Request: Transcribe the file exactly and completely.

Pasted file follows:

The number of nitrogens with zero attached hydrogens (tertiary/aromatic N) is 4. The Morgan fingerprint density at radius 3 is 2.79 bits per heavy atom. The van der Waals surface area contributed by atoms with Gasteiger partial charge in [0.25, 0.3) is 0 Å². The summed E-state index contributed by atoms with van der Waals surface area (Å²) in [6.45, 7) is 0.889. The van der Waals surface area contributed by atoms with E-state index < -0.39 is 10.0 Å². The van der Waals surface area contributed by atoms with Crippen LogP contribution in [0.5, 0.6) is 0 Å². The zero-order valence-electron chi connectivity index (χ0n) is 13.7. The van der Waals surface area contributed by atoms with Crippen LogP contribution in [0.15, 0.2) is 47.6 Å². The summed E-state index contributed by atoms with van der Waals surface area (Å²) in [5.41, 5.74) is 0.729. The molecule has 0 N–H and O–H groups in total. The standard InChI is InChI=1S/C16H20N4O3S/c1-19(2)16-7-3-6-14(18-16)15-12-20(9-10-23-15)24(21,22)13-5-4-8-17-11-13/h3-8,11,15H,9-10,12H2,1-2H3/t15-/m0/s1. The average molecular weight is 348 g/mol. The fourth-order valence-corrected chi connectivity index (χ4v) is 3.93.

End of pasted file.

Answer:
The number of nitrogens with zero attached hydrogens (tertiary/aromatic N) is 4. The Morgan fingerprint density at radius 3 is 2.79 bits per heavy atom. The van der Waals surface area contributed by atoms with Gasteiger partial charge in [0.25, 0.3) is 0 Å². The summed E-state index contributed by atoms with van der Waals surface area (Å²) in [6.45, 7) is 0.889. The van der Waals surface area contributed by atoms with E-state index < -0.39 is 10.0 Å². The van der Waals surface area contributed by atoms with Crippen LogP contribution in [0.5, 0.6) is 0 Å². The zero-order valence-electron chi connectivity index (χ0n) is 13.7. The van der Waals surface area contributed by atoms with Crippen LogP contribution in [0.15, 0.2) is 47.6 Å². The summed E-state index contributed by atoms with van der Waals surface area (Å²) in [5.41, 5.74) is 0.729. The molecule has 0 N–H and O–H groups in total. The standard InChI is InChI=1S/C16H20N4O3S/c1-19(2)16-7-3-6-14(18-16)15-12-20(9-10-23-15)24(21,22)13-5-4-8-17-11-13/h3-8,11,15H,9-10,12H2,1-2H3/t15-/m0/s1. The average molecular weight is 348 g/mol. The fourth-order valence-corrected chi connectivity index (χ4v) is 3.93.